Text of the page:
Halitosis/Bad breath

Bad breath, also known as Halitosis, can have many causes. It’s important to identify the cause, so we can determine an effective treatment.
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Bad Breath:

Nobody likes bad breath but the good news is that it always has a cause and therefore can usually be cured. The first question is to understand why.

Some common causes of bad breath are:

  • Tobacco use.
  • What you eat, or don’t eat. Garlic, onions, coffee, etc. Once they are digested and absorbed into the bloodstream, the smell can be noticeable in the breath. The odours generally remain until the body processes the food, so unfortunately there’s no quick fix.
  • Dry mouth. One function of saliva is to wash away excess food particles and bacteria, which can cause an unpleasant smell if they build up on the teeth. Drinking lots of water is a good life-plan anyway, but can definitely help here. If dry mouth bad breath consistently occurs, be sure to contact your dentist or hygienist.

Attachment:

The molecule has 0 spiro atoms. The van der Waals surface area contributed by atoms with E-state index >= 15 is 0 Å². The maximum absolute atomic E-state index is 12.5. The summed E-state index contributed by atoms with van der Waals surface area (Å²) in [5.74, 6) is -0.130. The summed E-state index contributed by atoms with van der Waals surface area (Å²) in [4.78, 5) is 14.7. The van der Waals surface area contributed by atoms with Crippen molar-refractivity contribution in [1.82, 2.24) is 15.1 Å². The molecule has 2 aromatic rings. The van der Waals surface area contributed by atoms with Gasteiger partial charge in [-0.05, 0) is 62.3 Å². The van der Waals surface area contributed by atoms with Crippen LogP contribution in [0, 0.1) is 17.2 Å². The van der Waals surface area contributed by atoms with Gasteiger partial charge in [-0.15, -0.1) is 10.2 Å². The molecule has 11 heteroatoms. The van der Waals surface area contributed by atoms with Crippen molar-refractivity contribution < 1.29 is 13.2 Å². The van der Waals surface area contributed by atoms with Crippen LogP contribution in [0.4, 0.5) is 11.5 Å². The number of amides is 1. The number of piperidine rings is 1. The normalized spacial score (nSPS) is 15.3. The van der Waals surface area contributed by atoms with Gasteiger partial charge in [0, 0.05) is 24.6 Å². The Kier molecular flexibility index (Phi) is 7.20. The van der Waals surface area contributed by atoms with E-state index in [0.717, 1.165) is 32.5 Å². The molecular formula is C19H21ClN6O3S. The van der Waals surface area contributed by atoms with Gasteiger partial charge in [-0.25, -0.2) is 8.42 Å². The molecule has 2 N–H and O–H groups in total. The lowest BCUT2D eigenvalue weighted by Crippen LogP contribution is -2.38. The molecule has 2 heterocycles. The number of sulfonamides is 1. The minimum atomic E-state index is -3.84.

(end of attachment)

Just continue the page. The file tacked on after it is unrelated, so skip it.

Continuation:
• Infections. Bad breath that seems to have no other cause may indicate an infection elsewhere in the body. If you have chronic bad breath and your dentist rules out any oral problems, see your doctor for an evaluation. Bad breath can be a sign of a range of conditions including respiratory tract infections, chronic sinusitis or bronchitis, diabetes, or liver and kidney problems, so it’s important not to ignore the problem if it doesn’t go away.

Good oral hygiene care, such as tooth brushing and flossing, are the front line of preventing bad breath. Yes, mouthwashes can help eradicate bad breath, but only for the short term. Remember that mouthwashes act only as an adjunct to oral hygiene maintenance and should not replace toothbrush and flossing.

Speaking of mouthwashes...

Commercially available mouthwashes can contain ingredients like fluoride and chlorohexidine that are designed to target and prevent different types of oral diseases. It is important to note that mouthwashes do not adequately remove plaque and are not a replacement for tooth brushing and flossing, but rather to be used as an adjunct to oral hygiene maintenance.

Some mouthwashes also contain alcohol, which is important to note if you are using the mouthwash on a regular basis. The alcohol can be taxing on the tissues inside the mouth.

Please be sure to enquire with your dentist or dental hygienist to see which mouthwash is best suited for you.

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